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Dear Addy,

I get assistance with my out-of-pocket costs from the manufacturer of my clotting factor product. My insurer just notified me that it will no longer apply that assistance to my deductible and out-of-pocket maximums! Can they do that?

Signed,

Distressed Over Deductibles


Dear Deductibles,

You are running up against a new strategy that Pharmacy Benefit Managers (PBMs) are starting to implement around the country, called “accumulator adjuster programs” (AAPs). The problems created by AAPs, unfortunately, are confronting a growing number in the bleeding disorders community.

AAPs are programs that PBMs provide, mostly to large self-insured employers, and that apply to patients who use drug co-pay cards and other forms of manufacturer co-pay assistance. Under an Accumulator Adjuster Program, a PBM accepts co-pay assistance for out-of-pocket costs associated with a prescribed drug but then doesn’t credit that amount toward the patient’s overall deductible. This means that patients with chronic and expensive disorders will still be required to pay all their other out-of-pocket expenses (doctor and hospital co-pays, other prescriptions, etc.) up to the yearly out-of-pocket maximum. The manufacturer assistance will not apply toward these other costs.

AAPs are most often implemented in self-funded employer plans that have high deductibles, leaving enrollees on the hook for large yearly out-of-pocket outlays. The Integrated Benefits Institute (IBI), a non-profit that evaluates health benefits for employers, has warned employers against implementing these plans. The IBI notes that research shows when health plan enrollees face higher cost sharing for their medications, they stop adhering to their prescribed plan of treatment. This nonadherence can lead to worse health outcomes and higher demand for health services, including ER visits and hospitalization. Regrettably, some PBMs and some employers are choosing to disregard this advice.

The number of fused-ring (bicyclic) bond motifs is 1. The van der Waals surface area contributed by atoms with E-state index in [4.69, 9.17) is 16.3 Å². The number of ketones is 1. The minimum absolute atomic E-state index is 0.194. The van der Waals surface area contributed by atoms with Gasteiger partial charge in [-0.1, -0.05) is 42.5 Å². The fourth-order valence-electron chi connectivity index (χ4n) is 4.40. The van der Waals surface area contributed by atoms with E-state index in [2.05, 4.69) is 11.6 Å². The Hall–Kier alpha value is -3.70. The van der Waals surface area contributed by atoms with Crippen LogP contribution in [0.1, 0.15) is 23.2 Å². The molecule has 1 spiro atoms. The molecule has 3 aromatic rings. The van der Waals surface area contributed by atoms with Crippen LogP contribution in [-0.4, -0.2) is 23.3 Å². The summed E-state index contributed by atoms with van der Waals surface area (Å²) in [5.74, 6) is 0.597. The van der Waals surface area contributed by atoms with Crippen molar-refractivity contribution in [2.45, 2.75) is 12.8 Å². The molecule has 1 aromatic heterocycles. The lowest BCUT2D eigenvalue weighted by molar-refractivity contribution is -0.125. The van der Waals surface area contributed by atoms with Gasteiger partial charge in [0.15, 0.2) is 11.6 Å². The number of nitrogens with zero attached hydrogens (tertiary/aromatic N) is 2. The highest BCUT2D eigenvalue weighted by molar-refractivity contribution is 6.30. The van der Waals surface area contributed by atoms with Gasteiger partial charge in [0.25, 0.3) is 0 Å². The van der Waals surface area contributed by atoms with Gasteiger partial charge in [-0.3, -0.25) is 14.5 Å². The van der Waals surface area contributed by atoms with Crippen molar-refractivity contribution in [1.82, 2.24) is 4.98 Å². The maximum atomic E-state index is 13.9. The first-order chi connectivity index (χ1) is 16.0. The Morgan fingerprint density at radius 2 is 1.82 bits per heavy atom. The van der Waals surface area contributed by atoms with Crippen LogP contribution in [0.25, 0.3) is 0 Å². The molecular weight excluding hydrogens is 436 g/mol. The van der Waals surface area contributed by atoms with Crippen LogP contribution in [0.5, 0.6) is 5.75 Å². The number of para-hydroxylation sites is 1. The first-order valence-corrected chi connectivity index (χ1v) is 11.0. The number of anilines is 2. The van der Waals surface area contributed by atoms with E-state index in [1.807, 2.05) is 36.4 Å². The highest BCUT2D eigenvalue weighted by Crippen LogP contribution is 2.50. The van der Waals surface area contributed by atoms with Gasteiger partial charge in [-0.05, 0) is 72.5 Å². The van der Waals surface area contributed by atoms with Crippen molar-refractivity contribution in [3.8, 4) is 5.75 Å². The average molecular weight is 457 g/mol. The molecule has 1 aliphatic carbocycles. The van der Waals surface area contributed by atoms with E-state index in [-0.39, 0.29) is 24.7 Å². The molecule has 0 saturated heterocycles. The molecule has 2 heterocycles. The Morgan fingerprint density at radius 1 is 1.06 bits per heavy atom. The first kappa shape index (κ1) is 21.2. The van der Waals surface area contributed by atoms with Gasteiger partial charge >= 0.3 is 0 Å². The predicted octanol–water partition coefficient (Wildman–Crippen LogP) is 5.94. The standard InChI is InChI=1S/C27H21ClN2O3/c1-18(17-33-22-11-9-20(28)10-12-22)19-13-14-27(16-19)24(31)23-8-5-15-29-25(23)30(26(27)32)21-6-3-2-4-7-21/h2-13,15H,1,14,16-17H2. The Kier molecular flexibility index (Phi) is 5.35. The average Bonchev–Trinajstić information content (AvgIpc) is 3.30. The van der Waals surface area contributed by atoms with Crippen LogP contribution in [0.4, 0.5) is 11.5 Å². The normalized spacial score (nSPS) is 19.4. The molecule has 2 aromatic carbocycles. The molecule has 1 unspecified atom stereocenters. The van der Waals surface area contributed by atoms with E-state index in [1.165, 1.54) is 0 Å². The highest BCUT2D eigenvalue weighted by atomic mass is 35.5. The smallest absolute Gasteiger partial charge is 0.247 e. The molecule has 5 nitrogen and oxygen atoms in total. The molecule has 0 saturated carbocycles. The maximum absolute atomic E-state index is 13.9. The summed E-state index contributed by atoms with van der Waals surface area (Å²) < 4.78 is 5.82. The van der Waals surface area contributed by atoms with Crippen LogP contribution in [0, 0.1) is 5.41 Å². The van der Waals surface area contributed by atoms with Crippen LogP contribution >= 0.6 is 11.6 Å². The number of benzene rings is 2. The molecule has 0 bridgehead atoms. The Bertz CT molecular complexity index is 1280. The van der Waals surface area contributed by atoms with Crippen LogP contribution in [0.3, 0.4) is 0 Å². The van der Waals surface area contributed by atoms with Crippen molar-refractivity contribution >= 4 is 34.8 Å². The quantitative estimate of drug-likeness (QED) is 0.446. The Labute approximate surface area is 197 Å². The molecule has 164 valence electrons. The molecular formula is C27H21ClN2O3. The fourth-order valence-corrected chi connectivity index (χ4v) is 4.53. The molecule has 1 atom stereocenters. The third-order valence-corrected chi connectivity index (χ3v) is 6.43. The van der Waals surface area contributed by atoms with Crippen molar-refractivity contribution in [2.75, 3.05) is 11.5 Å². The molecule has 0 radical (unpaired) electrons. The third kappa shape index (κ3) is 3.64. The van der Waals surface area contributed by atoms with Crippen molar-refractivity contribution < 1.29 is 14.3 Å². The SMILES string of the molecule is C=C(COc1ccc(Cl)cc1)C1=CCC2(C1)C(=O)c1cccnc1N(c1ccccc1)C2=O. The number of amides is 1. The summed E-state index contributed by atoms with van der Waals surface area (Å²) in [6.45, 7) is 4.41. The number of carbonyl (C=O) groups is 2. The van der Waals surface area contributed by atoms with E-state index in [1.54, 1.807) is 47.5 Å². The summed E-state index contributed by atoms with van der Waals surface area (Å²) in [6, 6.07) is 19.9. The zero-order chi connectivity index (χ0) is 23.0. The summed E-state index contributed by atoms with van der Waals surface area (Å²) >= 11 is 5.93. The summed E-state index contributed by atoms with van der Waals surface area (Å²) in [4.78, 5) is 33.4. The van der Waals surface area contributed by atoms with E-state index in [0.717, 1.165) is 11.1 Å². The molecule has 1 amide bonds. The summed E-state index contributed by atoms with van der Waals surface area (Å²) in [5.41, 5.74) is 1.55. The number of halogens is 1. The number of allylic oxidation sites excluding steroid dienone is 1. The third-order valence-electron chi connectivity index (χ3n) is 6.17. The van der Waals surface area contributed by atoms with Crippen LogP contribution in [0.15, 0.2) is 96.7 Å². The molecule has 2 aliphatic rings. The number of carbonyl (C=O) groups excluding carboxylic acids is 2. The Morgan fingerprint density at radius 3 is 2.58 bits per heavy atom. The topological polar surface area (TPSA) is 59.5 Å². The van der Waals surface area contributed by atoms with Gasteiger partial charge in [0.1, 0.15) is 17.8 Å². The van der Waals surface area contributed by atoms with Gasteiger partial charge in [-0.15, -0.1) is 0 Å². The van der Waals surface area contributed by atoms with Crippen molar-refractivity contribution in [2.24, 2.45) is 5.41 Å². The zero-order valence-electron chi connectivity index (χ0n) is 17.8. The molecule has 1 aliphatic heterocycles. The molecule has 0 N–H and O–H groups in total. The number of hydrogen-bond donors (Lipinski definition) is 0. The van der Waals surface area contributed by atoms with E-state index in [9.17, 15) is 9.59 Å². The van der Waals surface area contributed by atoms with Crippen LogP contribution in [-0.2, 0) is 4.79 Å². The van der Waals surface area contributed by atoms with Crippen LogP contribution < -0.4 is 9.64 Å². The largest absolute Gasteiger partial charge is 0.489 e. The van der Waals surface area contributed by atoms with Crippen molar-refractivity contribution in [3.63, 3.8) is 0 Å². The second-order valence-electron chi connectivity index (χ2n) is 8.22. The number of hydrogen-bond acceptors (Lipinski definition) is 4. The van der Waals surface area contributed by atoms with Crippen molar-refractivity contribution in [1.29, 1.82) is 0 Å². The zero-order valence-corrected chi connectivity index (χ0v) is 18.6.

AAPs leave people who live with expensive chronic conditions, like bleeding disorders, in a tough financial bind. If you find yourself in this situation, please check out the options listed in HFA’s Resource Library: Navigating Patient Assistance Programs, or reach out to HFA directly. You may also want to see if your specialty pharmacy provider can suggest any sources of assistance. HFA recently learned of a new patient assistance fund that may be able to help with expenses if you are faced with an AAP.

HFA is working to educate health plans and PBMs about the dangers posed by AAPs. If you have received a letter from your employer or benefit manager stating that your co-pay cards will no longer be applied to your deductible, HFA needs to hear from you. Please share your story with Project CALLS. Collecting data about these issues is the only way to fight their implementation!

Sincerely,

Addy

Have a question? Click HERE. Your name will be changed in the response.

HFA frequently receives questions from the bleeding disorders community related to advocacy issues. The questions often impact the entire community. In an effort to reach the largest audience possible with our responses to these widely applicable questions, HFA developed “Dear Addy.” Questions submitted to this column are edited in order to protect privacy and should be considered educational only, not individual guidance

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